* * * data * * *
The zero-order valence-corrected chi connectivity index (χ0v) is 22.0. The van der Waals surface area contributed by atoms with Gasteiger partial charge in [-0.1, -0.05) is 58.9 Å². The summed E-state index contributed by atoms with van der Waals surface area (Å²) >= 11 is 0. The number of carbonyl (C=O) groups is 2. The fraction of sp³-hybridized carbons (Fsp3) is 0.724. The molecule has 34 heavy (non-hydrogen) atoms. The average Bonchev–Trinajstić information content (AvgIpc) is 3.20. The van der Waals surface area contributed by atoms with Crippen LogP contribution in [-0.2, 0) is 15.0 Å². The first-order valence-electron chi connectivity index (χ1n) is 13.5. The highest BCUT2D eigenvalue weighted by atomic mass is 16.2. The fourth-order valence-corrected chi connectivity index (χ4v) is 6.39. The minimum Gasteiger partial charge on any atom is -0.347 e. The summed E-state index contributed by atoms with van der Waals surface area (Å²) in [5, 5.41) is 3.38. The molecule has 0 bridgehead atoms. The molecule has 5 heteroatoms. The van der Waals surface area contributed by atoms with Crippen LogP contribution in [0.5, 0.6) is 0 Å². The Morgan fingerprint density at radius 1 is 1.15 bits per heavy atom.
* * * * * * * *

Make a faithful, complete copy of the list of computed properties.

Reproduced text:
The zero-order valence-corrected chi connectivity index (χ0v) is 22.0. The van der Waals surface area contributed by atoms with Gasteiger partial charge in [-0.1, -0.05) is 58.9 Å². The summed E-state index contributed by atoms with van der Waals surface area (Å²) >= 11 is 0. The number of carbonyl (C=O) groups is 2. The fraction of sp³-hybridized carbons (Fsp3) is 0.724. The molecule has 34 heavy (non-hydrogen) atoms. The average Bonchev–Trinajstić information content (AvgIpc) is 3.20. The van der Waals surface area contributed by atoms with Crippen LogP contribution in [-0.2, 0) is 15.0 Å². The first-order valence-electron chi connectivity index (χ1n) is 13.5. The highest BCUT2D eigenvalue weighted by atomic mass is 16.2. The fourth-order valence-corrected chi connectivity index (χ4v) is 6.39. The minimum Gasteiger partial charge on any atom is -0.347 e. The summed E-state index contributed by atoms with van der Waals surface area (Å²) in [5, 5.41) is 3.38. The molecule has 0 bridgehead atoms. The molecule has 5 heteroatoms. The van der Waals surface area contributed by atoms with Crippen LogP contribution in [0.5, 0.6) is 0 Å². The Morgan fingerprint density at radius 1 is 1.15 bits per heavy atom.